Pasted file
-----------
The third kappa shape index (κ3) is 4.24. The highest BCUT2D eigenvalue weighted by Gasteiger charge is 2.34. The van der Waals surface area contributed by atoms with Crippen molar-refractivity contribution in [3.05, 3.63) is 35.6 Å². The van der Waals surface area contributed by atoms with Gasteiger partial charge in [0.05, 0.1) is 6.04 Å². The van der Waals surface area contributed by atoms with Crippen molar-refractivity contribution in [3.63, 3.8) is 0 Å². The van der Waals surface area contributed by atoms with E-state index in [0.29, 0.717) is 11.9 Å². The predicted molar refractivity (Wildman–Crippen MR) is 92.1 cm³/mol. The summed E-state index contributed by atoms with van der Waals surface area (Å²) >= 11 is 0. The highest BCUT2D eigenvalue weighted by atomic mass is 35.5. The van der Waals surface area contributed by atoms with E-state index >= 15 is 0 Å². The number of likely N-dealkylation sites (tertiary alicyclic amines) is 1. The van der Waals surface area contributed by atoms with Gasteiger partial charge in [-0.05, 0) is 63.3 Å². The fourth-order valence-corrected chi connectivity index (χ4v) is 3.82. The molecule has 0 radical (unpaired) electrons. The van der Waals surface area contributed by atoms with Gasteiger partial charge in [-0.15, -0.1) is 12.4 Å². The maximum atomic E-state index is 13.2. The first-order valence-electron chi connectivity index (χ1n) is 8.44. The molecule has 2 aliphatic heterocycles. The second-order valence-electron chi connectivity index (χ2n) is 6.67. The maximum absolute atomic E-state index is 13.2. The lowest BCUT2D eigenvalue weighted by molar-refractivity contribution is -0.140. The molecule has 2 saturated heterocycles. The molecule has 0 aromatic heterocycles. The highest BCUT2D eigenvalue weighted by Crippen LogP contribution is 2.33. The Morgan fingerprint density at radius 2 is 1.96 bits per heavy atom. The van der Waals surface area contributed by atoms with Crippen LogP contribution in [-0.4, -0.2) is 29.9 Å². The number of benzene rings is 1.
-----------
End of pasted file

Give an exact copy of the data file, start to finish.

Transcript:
The third kappa shape index (κ3) is 4.24. The highest BCUT2D eigenvalue weighted by Gasteiger charge is 2.34. The van der Waals surface area contributed by atoms with Crippen molar-refractivity contribution in [3.05, 3.63) is 35.6 Å². The van der Waals surface area contributed by atoms with Gasteiger partial charge in [0.05, 0.1) is 6.04 Å². The van der Waals surface area contributed by atoms with Crippen molar-refractivity contribution in [3.63, 3.8) is 0 Å². The van der Waals surface area contributed by atoms with E-state index in [0.29, 0.717) is 11.9 Å². The predicted molar refractivity (Wildman–Crippen MR) is 92.1 cm³/mol. The summed E-state index contributed by atoms with van der Waals surface area (Å²) >= 11 is 0. The highest BCUT2D eigenvalue weighted by atomic mass is 35.5. The van der Waals surface area contributed by atoms with E-state index >= 15 is 0 Å². The number of likely N-dealkylation sites (tertiary alicyclic amines) is 1. The van der Waals surface area contributed by atoms with Gasteiger partial charge in [-0.05, 0) is 63.3 Å². The fourth-order valence-corrected chi connectivity index (χ4v) is 3.82. The molecule has 0 radical (unpaired) electrons. The van der Waals surface area contributed by atoms with Gasteiger partial charge in [-0.15, -0.1) is 12.4 Å². The maximum atomic E-state index is 13.2. The first-order valence-electron chi connectivity index (χ1n) is 8.44. The molecule has 2 aliphatic heterocycles. The second-order valence-electron chi connectivity index (χ2n) is 6.67. The maximum absolute atomic E-state index is 13.2. The lowest BCUT2D eigenvalue weighted by molar-refractivity contribution is -0.140. The molecule has 2 saturated heterocycles. The molecule has 0 aromatic heterocycles. The highest BCUT2D eigenvalue weighted by Crippen LogP contribution is 2.33. The Morgan fingerprint density at radius 2 is 1.96 bits per heavy atom. The van der Waals surface area contributed by atoms with Crippen LogP contribution in [-0.4, -0.2) is 29.9 Å². The number of benzene rings is 1.